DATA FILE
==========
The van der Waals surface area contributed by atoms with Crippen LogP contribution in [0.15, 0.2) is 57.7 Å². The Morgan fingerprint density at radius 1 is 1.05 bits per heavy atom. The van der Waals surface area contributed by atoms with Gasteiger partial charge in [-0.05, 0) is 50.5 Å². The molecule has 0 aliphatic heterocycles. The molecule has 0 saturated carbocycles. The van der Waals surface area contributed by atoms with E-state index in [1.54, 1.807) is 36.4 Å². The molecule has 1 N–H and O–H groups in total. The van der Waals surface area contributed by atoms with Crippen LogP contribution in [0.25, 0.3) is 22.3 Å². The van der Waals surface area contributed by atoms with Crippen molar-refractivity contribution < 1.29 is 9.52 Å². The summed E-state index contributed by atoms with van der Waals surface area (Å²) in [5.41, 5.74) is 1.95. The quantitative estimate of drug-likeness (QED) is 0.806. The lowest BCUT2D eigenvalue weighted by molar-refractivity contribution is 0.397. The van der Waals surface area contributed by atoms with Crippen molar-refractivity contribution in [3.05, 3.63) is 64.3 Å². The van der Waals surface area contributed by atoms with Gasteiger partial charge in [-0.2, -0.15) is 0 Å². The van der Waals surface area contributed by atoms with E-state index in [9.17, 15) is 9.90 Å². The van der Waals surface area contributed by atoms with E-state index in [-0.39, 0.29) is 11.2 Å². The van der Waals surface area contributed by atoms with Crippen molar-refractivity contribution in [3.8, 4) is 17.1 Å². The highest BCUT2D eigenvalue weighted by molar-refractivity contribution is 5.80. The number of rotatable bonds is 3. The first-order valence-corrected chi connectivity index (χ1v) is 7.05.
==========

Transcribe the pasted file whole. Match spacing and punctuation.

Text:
The van der Waals surface area contributed by atoms with Crippen LogP contribution in [0.15, 0.2) is 57.7 Å². The Morgan fingerprint density at radius 1 is 1.05 bits per heavy atom. The van der Waals surface area contributed by atoms with Gasteiger partial charge in [-0.05, 0) is 50.5 Å². The molecule has 0 aliphatic heterocycles. The molecule has 0 saturated carbocycles. The van der Waals surface area contributed by atoms with E-state index in [1.54, 1.807) is 36.4 Å². The molecule has 1 N–H and O–H groups in total. The van der Waals surface area contributed by atoms with Crippen LogP contribution in [0.25, 0.3) is 22.3 Å². The van der Waals surface area contributed by atoms with Crippen molar-refractivity contribution < 1.29 is 9.52 Å². The summed E-state index contributed by atoms with van der Waals surface area (Å²) in [5.41, 5.74) is 1.95. The quantitative estimate of drug-likeness (QED) is 0.806. The lowest BCUT2D eigenvalue weighted by molar-refractivity contribution is 0.397. The van der Waals surface area contributed by atoms with Crippen molar-refractivity contribution in [3.05, 3.63) is 64.3 Å². The van der Waals surface area contributed by atoms with Gasteiger partial charge in [-0.2, -0.15) is 0 Å². The van der Waals surface area contributed by atoms with E-state index in [9.17, 15) is 9.90 Å². The van der Waals surface area contributed by atoms with E-state index in [-0.39, 0.29) is 11.2 Å². The van der Waals surface area contributed by atoms with Crippen molar-refractivity contribution in [3.8, 4) is 17.1 Å². The highest BCUT2D eigenvalue weighted by molar-refractivity contribution is 5.80. The number of rotatable bonds is 3. The first-order valence-corrected chi connectivity index (χ1v) is 7.05.